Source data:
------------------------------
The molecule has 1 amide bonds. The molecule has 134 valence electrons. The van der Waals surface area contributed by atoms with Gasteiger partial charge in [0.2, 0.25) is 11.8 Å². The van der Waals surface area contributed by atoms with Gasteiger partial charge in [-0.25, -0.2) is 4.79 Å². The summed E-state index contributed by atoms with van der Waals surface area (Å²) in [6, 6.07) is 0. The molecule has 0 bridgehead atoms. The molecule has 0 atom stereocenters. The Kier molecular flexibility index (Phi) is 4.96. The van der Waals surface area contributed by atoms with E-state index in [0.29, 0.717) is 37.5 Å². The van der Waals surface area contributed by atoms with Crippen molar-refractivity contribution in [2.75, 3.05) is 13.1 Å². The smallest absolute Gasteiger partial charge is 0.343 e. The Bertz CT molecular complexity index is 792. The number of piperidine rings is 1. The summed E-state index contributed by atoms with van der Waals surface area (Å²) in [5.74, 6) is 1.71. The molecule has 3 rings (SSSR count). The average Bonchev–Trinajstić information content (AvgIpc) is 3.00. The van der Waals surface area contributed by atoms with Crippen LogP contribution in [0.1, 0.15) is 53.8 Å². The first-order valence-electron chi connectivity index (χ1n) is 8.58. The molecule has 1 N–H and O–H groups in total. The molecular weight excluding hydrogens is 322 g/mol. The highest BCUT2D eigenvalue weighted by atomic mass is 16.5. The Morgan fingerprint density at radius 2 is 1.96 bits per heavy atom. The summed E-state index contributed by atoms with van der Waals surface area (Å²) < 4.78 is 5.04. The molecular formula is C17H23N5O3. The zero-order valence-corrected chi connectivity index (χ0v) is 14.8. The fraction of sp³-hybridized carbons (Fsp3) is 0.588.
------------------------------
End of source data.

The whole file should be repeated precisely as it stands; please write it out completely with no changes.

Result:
The molecule has 1 amide bonds. The molecule has 134 valence electrons. The van der Waals surface area contributed by atoms with Gasteiger partial charge in [0.2, 0.25) is 11.8 Å². The van der Waals surface area contributed by atoms with Gasteiger partial charge in [-0.25, -0.2) is 4.79 Å². The summed E-state index contributed by atoms with van der Waals surface area (Å²) in [6, 6.07) is 0. The molecule has 0 bridgehead atoms. The molecule has 0 atom stereocenters. The Kier molecular flexibility index (Phi) is 4.96. The van der Waals surface area contributed by atoms with E-state index in [0.29, 0.717) is 37.5 Å². The van der Waals surface area contributed by atoms with Crippen molar-refractivity contribution in [2.75, 3.05) is 13.1 Å². The smallest absolute Gasteiger partial charge is 0.343 e. The Bertz CT molecular complexity index is 792. The number of piperidine rings is 1. The summed E-state index contributed by atoms with van der Waals surface area (Å²) in [5.74, 6) is 1.71. The molecule has 3 rings (SSSR count). The average Bonchev–Trinajstić information content (AvgIpc) is 3.00. The van der Waals surface area contributed by atoms with Crippen LogP contribution in [0.1, 0.15) is 53.8 Å². The first-order valence-electron chi connectivity index (χ1n) is 8.58. The molecule has 1 N–H and O–H groups in total. The molecular weight excluding hydrogens is 322 g/mol. The highest BCUT2D eigenvalue weighted by atomic mass is 16.5. The Morgan fingerprint density at radius 2 is 1.96 bits per heavy atom. The summed E-state index contributed by atoms with van der Waals surface area (Å²) < 4.78 is 5.04. The molecular formula is C17H23N5O3. The zero-order valence-corrected chi connectivity index (χ0v) is 14.8. The fraction of sp³-hybridized carbons (Fsp3) is 0.588.